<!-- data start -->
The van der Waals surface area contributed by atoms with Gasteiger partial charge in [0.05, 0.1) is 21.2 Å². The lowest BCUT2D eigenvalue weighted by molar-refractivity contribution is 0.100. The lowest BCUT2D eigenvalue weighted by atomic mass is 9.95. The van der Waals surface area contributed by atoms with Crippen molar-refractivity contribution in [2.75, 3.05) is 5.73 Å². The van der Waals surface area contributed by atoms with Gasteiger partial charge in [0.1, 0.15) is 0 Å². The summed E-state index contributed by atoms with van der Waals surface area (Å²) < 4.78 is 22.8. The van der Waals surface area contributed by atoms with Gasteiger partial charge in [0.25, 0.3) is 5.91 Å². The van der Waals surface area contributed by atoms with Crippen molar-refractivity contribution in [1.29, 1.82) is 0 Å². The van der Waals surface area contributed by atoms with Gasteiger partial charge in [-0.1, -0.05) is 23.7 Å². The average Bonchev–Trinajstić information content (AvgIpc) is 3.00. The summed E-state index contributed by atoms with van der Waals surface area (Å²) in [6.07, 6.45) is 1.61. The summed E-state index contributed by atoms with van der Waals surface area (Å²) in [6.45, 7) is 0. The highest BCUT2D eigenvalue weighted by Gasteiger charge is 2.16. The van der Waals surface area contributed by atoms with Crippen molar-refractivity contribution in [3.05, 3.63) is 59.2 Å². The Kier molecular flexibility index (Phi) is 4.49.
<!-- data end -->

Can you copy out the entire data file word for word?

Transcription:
The van der Waals surface area contributed by atoms with Gasteiger partial charge in [0.05, 0.1) is 21.2 Å². The lowest BCUT2D eigenvalue weighted by molar-refractivity contribution is 0.100. The lowest BCUT2D eigenvalue weighted by atomic mass is 9.95. The van der Waals surface area contributed by atoms with Crippen molar-refractivity contribution in [2.75, 3.05) is 5.73 Å². The van der Waals surface area contributed by atoms with Gasteiger partial charge in [0.1, 0.15) is 0 Å². The summed E-state index contributed by atoms with van der Waals surface area (Å²) < 4.78 is 22.8. The van der Waals surface area contributed by atoms with Gasteiger partial charge in [0.25, 0.3) is 5.91 Å². The van der Waals surface area contributed by atoms with Crippen molar-refractivity contribution in [1.29, 1.82) is 0 Å². The van der Waals surface area contributed by atoms with Gasteiger partial charge in [-0.1, -0.05) is 23.7 Å². The average Bonchev–Trinajstić information content (AvgIpc) is 3.00. The summed E-state index contributed by atoms with van der Waals surface area (Å²) in [6.07, 6.45) is 1.61. The summed E-state index contributed by atoms with van der Waals surface area (Å²) in [6.45, 7) is 0. The highest BCUT2D eigenvalue weighted by Gasteiger charge is 2.16. The van der Waals surface area contributed by atoms with Crippen molar-refractivity contribution in [3.05, 3.63) is 59.2 Å². The Kier molecular flexibility index (Phi) is 4.49.